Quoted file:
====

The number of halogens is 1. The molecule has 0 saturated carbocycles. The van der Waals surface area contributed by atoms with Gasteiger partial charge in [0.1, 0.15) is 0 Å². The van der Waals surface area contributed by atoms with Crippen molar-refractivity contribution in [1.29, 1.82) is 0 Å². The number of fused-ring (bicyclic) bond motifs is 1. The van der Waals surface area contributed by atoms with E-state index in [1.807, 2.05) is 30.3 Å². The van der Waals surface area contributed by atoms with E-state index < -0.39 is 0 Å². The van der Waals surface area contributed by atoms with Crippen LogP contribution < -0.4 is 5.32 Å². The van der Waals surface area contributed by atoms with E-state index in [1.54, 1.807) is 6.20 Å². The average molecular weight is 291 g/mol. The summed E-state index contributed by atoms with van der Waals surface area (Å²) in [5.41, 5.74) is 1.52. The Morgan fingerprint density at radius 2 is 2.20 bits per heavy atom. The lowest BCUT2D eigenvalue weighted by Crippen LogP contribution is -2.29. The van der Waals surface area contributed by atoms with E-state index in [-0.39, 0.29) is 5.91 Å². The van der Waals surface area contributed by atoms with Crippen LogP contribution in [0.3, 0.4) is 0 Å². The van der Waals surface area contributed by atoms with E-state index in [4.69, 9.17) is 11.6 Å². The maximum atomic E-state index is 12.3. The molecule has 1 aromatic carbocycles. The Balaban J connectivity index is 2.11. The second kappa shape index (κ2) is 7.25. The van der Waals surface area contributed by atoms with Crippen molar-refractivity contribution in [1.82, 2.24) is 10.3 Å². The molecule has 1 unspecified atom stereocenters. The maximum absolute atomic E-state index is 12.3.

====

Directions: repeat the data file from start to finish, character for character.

The number of halogens is 1. The molecule has 0 saturated carbocycles. The van der Waals surface area contributed by atoms with Gasteiger partial charge in [0.1, 0.15) is 0 Å². The van der Waals surface area contributed by atoms with Crippen molar-refractivity contribution in [1.29, 1.82) is 0 Å². The number of fused-ring (bicyclic) bond motifs is 1. The van der Waals surface area contributed by atoms with E-state index in [1.807, 2.05) is 30.3 Å². The van der Waals surface area contributed by atoms with E-state index < -0.39 is 0 Å². The van der Waals surface area contributed by atoms with Crippen LogP contribution < -0.4 is 5.32 Å². The van der Waals surface area contributed by atoms with E-state index in [1.54, 1.807) is 6.20 Å². The average molecular weight is 291 g/mol. The summed E-state index contributed by atoms with van der Waals surface area (Å²) in [5.41, 5.74) is 1.52. The Morgan fingerprint density at radius 2 is 2.20 bits per heavy atom. The lowest BCUT2D eigenvalue weighted by Crippen LogP contribution is -2.29. The van der Waals surface area contributed by atoms with E-state index in [-0.39, 0.29) is 5.91 Å². The van der Waals surface area contributed by atoms with Crippen LogP contribution in [0.3, 0.4) is 0 Å². The van der Waals surface area contributed by atoms with E-state index in [4.69, 9.17) is 11.6 Å². The maximum atomic E-state index is 12.3. The molecule has 1 aromatic carbocycles. The Balaban J connectivity index is 2.11. The second kappa shape index (κ2) is 7.25. The van der Waals surface area contributed by atoms with Crippen molar-refractivity contribution in [1.82, 2.24) is 10.3 Å². The molecule has 1 unspecified atom stereocenters. The maximum absolute atomic E-state index is 12.3.